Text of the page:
Disbanded last year, the artmaking duo returns for “Cuba Va!” at the Phillips Collection. [See our previous post Los Carpinteros and Cuba Va.] In “One More Time: Los Carpinteros on Their New Exhibition in Washington DC,” Cuban Art News interviews the former team called Los Carpinteros, artists Dagoberto Rodríguez and Marco Castillo. Here is a short excerpt; see Cuban Art News for full interview.
Last summer, Dagoberto Rodríguez and Marco Castillo—the acclaimed artmaking duo Los Carpinteros—announced the dissolution of the group. Since then, both artists have pursued solo careers. But last month, Los Carpinteros returned with Cuba Va!, an exhibition at the Phillips Collection in Washington DC.
In a pair of email interviews, Rodríguez and Castillo talked about Los Carpinteros and its future, Cuba Va!, and their own recent and upcoming projects. Here are their responses, combined into one document and edited for length.
How did Cuba Va! come about? A little over a year ago, Los Carpinteros announced their dissolution, but this is a Los Carpinteros exhibition.
Dagoberto Rodríguez: Los Carpinteros has had 26 years of collaboration, with a lot of works that are barely known.
Marco Castillo: The legacy of our collective will continue to be exhibited and published, like that of many artists who are no longer around. For our part, we have every intention of continuing to defend this valuable heritage, which we built in our best years. We already have invitations to participate in upcoming projects in highly reputable and worthy institutions.
DR: This exhibition was organized before 2018, and it’s been great to see it become a reality. I would like to publicly thank Phillips curator Vesela Sretenovic for her perseverance, and gallery owner Peter Kilchmann for supporting this project. I also want to thank Sean Kelly Gallery for making this show possible.
Tell us about Cuba Va!
MC: The curator of Cuba Va!, Vesela Sretenovic, is originally from the former Republic of Yugoslavia, so she has a background similar to ours with respect to socialist issues. We started from the fact that this was an exhibition for Washington, a city full of monuments. This somehow established a relationship with the place the curator comes from, a country that’s also full of monuments.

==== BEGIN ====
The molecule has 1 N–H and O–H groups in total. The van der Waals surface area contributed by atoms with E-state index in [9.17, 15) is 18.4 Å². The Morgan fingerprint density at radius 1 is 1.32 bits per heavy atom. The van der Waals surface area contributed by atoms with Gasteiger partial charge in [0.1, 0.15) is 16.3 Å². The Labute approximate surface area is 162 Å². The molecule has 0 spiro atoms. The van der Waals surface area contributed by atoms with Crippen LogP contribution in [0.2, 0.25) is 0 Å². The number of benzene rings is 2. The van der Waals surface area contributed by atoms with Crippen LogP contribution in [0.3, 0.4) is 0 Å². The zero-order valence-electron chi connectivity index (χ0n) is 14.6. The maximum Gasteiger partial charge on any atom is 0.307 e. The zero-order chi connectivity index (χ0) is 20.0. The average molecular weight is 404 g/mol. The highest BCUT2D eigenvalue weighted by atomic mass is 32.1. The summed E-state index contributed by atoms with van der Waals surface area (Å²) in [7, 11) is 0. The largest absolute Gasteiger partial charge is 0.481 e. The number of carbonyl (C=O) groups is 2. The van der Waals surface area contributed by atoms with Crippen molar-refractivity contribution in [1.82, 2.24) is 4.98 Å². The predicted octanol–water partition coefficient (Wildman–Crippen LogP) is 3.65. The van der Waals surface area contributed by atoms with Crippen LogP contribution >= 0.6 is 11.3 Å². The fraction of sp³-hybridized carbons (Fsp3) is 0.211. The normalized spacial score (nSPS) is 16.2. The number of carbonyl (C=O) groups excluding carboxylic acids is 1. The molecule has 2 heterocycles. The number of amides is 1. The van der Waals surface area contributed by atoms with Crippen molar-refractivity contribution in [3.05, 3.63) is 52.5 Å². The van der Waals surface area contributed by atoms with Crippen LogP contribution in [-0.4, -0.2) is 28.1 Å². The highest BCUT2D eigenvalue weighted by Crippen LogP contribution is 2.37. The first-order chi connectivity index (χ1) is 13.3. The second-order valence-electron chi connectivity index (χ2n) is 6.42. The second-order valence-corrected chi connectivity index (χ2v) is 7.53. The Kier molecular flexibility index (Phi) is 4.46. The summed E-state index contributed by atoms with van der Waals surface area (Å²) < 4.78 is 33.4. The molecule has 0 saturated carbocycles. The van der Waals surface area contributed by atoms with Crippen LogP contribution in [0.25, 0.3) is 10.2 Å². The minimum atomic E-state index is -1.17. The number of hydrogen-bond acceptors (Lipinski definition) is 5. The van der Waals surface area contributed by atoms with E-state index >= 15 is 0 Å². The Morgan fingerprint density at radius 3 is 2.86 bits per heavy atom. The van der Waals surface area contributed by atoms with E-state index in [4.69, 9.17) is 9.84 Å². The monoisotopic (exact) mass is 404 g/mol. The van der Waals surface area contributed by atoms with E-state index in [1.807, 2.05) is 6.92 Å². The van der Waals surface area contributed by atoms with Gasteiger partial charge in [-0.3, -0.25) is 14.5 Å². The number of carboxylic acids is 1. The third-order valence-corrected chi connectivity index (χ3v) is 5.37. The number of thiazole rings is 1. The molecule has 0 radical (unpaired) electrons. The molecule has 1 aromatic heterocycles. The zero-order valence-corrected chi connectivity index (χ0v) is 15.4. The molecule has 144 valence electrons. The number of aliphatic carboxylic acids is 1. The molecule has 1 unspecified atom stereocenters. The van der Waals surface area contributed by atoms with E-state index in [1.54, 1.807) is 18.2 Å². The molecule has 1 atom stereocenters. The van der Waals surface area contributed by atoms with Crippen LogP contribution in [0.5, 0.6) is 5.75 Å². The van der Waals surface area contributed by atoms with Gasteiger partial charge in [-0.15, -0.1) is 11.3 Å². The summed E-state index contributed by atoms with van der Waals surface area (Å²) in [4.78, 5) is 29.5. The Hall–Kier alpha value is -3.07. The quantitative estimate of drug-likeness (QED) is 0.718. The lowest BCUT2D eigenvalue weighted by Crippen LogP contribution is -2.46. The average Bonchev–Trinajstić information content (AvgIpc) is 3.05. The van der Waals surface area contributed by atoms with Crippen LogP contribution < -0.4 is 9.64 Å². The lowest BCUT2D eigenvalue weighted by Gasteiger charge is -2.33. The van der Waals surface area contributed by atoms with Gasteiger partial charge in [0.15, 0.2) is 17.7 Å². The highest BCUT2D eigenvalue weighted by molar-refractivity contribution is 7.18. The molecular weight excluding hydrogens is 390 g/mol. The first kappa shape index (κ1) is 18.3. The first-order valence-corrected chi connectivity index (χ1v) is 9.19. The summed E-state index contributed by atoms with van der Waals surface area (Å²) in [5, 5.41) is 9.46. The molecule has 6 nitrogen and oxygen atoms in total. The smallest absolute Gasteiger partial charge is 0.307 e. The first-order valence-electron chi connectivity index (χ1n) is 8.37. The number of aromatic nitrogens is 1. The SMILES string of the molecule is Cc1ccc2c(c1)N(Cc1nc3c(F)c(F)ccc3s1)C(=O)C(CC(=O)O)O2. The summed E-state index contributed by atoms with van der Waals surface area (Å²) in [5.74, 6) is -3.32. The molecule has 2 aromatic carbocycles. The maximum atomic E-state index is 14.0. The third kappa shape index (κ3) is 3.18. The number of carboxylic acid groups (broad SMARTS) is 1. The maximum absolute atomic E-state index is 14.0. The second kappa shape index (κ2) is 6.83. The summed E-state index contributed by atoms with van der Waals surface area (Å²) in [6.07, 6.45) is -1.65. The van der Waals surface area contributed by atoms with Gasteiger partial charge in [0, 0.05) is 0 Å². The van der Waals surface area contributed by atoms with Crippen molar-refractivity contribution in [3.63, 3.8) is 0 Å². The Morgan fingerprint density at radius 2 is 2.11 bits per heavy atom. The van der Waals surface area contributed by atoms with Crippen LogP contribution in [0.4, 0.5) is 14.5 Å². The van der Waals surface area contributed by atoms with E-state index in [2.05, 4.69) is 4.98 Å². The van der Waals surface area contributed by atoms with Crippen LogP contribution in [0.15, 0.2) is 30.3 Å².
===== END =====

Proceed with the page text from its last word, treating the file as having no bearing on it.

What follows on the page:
We in turn come from a country that has some very defined characteristics in this field. In these explorations, an idea came to light that we’d been pursuing timidly: to transform and manipulate the monuments of Che Guevara and Camilo Cienfuegos in the Plaza de la Revolución.
DR: The exhibition consists of seven portraits made with the backlight technique, similar to the spectral portraits in the Plaza de la Revolución—with the detail that the heroes are different.
The exhibition uses the propaganda resources and imagery of the revolution. It focuses on the generation that has carried the load of daily life in Cuba during the last 60 years. It’s a kind of tribute, combined with the political landscape that this generation has lived through. [. . .]
MC: These sculptures are made from a technique inherited from American Pop and consumer culture, in which a drawing is at the same time a monument. It’s a practical way of making a monument, with minimal resources and maximum expression. Using a backlit, illuminated line, anyone who is portrayed is exalted. In fact, the Plaza has an aura that makes it a kind of mecca, a sanctuary of the Latin American left.
We tried to use a process similar to that of Enrique Ávila, who created the portraits in the Plaza. The series It’s not Che , It’s_____ is a work that questions, through the misappropriation of monumental representations of history, the aging of a political project that today is at the point of breaking. The New Man, the fundamental entity of the revolution and the protagonist of the construction of a bright future for all, has grown old. [. . .]